Realty News Report: The rig count is down as Permian Basin activity has moderated this year. How has that impacted industrial real estate in Houston?
Mike Spears: Things are changing. When the energy downturn occurred, energy companies figured out how to do things in a more economical way. We don’t need as many rigs to pump oil. Energy companies are now scrambling to save costs, and that’s bound to have an impact on the crane served market. Some of my crane-served clients are seeing the writing on the wall. One client told me, ‘I’m done. I bought a ranch and I want to sell everything.’ I had completed 14 deals with him over the years, and he put everything we did on the market. Fortunately, we’ve sold most of them. When oil prices go down, economics comes into play. Companies are pulling two to three times more oil out of the ground with one rig. They say, ‘We don’t need three rigs, we need one.’ It’s a good thing in one way, but it does negatively impact the real estate industry. It decreases demand for crane served buildings.
Realty News Report: Northwest Houston has been a major force in industrial for quite a while. Could you rank the leading submarkets?
Mike Spears: The Northwest has been the darling of Houston’s industrial market for years. It hasn’t changed and remains strong. I’d rank the markets by strength as: southwest, northwest, west, north, and lastly the Port of Houston. Everybody talks about activity at the Port of Houston, but the transacting is not happening. I think the plastics companies have done their deals but may be tapering back as they aren’t looking for warehouse space. They are looking for rail served projects but the warehouse market there doesn’t have much rail. Development has slowed, but that can change. They are making continuous improvements to the port, but if we’re talking on a broader scale, they probably won’t affect the market for the next 10-15 years. I’d be bullish on east side. There is a very limited supply of land and things could change quickly.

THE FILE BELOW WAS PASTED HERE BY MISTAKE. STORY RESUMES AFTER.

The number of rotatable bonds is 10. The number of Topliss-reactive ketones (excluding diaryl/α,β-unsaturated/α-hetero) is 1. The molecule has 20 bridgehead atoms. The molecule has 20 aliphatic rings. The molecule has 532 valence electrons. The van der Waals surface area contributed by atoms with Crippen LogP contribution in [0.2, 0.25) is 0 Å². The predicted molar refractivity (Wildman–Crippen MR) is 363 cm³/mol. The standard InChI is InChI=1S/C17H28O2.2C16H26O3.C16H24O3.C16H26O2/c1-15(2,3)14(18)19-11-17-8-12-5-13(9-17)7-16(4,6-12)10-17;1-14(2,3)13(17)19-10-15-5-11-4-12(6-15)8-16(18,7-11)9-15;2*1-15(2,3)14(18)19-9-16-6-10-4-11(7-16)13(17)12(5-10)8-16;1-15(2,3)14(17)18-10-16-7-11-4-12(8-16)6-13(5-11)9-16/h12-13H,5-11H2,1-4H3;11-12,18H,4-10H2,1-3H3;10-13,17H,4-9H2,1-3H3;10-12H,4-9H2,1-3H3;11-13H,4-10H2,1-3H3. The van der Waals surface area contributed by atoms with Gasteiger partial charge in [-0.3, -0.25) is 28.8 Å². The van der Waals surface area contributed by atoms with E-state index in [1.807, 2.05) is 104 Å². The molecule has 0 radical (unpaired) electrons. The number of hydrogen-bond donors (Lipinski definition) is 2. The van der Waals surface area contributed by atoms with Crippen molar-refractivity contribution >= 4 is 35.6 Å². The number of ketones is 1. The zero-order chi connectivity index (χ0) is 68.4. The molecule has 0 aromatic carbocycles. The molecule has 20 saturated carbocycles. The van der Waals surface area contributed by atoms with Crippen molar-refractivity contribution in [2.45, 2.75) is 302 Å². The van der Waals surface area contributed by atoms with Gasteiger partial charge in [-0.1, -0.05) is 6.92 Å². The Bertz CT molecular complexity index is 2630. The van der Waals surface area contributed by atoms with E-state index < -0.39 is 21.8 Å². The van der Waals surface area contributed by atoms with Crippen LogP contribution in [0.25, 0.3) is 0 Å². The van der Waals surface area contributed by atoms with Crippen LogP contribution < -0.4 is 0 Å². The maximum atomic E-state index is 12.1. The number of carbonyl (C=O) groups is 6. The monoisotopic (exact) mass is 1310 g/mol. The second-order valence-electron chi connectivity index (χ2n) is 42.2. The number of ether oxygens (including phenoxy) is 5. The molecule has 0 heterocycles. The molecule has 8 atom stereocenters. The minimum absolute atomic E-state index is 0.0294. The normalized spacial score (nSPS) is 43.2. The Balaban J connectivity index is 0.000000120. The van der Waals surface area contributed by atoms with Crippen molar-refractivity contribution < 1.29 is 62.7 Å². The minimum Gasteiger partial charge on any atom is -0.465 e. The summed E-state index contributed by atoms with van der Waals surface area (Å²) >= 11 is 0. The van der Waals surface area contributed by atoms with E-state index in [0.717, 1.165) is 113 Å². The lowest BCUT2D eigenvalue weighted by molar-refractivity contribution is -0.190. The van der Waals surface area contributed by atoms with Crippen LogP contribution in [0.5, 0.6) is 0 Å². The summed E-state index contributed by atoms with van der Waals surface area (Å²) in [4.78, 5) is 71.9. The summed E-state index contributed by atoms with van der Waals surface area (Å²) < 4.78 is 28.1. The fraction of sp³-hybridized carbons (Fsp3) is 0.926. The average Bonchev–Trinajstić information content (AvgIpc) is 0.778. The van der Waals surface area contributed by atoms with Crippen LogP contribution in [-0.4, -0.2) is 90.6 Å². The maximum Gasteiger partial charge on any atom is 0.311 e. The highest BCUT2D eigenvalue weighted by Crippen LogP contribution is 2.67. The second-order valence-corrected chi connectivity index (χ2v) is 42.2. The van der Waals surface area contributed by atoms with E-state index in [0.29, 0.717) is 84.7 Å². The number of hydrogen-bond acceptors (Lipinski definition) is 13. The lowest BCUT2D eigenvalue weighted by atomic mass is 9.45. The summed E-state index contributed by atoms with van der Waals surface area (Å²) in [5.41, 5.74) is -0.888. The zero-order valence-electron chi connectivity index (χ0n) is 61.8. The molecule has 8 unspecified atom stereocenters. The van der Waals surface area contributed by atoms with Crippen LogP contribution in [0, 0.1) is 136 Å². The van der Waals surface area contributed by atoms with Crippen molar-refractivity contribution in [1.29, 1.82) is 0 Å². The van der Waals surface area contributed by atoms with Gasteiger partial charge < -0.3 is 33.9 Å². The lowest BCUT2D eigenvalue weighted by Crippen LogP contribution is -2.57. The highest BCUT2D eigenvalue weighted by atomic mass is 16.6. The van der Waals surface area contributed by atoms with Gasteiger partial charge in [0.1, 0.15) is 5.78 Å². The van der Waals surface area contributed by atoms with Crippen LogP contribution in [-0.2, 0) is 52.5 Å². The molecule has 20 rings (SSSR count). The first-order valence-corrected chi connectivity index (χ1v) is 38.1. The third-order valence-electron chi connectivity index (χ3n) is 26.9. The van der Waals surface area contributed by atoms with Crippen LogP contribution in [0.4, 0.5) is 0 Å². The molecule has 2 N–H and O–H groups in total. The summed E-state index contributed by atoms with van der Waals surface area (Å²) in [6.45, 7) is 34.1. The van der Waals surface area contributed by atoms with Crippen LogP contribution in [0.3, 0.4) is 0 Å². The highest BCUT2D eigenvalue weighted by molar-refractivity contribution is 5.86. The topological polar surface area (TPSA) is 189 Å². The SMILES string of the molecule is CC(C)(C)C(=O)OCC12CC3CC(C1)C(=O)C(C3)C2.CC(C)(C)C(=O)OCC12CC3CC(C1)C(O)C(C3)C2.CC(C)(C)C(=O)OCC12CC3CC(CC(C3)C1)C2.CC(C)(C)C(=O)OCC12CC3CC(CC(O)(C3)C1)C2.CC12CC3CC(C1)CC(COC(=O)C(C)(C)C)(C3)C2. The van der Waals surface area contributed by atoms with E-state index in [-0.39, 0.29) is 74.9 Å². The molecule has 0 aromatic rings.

Realty News Report: Which submarkets seem to be more active?
Mike Spears: There is a ton of activity in the southwest because of lack of supply and heavy demand. There are also incentives offered by communities. The market hasn’t been overbuilt, and for years, no one paid attention to it. Activity corresponds directly with population growth. That’s where e-commerce comes into play. It’s the last mile effort from Amazon and all those groups. It’s almost like everybody woke up and said, ‘What about the southwest’ and started focusing over there.’
Realty News Report: E-commerce is driving a lot of activity. Can you speak to that?
Mike Spears: Is it powering activity? Yes. But is it resulting in absorbing space? No. The absorption is not there. Vacancy rates across Houston are up to 6.6%, one full point. It’s not bad, it’s just not as good. We have to be careful and not push ourselves into a bad situation by overbuilding as demand is not as good as it was. E-commerce is driving more development that should not have been undertaken. As I mentioned, most of the absorption has been BTS and while that shows absorption, what happens to all the spec development?
Realty News Report: Anything else you’d like to add?
Mike Spears: I believe 2020 is going to be a good year, but we’ll begin to see a slowing of growth in 2021. It’s not a negative situation, but we’re living in the longest period of growth in American history – 125 months. That’s up from 120 months from March 1991 to March 2001. However, there are currently no true indicators that say it will slow down.
Oct. 20, 2019 Realty News Report Copyright 2019